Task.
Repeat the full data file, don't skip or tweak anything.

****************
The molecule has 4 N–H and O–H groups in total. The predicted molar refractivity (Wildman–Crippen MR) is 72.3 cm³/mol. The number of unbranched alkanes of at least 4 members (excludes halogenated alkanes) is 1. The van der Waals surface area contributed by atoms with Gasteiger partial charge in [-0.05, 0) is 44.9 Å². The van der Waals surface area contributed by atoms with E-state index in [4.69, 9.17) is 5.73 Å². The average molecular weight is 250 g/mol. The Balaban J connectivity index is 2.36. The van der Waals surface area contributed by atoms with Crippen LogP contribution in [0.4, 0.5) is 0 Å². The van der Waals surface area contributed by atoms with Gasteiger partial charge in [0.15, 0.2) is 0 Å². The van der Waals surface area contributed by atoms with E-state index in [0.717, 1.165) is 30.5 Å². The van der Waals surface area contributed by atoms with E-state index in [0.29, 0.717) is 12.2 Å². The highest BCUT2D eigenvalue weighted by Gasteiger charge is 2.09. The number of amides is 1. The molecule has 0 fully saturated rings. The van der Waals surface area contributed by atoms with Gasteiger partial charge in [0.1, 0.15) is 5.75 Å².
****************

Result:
The molecule has 4 N–H and O–H groups in total. The predicted molar refractivity (Wildman–Crippen MR) is 72.3 cm³/mol. The number of unbranched alkanes of at least 4 members (excludes halogenated alkanes) is 1. The van der Waals surface area contributed by atoms with Gasteiger partial charge in [-0.05, 0) is 44.9 Å². The van der Waals surface area contributed by atoms with E-state index in [4.69, 9.17) is 5.73 Å². The average molecular weight is 250 g/mol. The Balaban J connectivity index is 2.36. The van der Waals surface area contributed by atoms with Crippen LogP contribution in [0.4, 0.5) is 0 Å². The van der Waals surface area contributed by atoms with Gasteiger partial charge in [0.15, 0.2) is 0 Å². The van der Waals surface area contributed by atoms with E-state index in [0.717, 1.165) is 30.5 Å². The van der Waals surface area contributed by atoms with E-state index in [0.29, 0.717) is 12.2 Å². The highest BCUT2D eigenvalue weighted by Gasteiger charge is 2.09. The number of amides is 1. The molecule has 0 fully saturated rings. The van der Waals surface area contributed by atoms with Gasteiger partial charge in [0.1, 0.15) is 5.75 Å².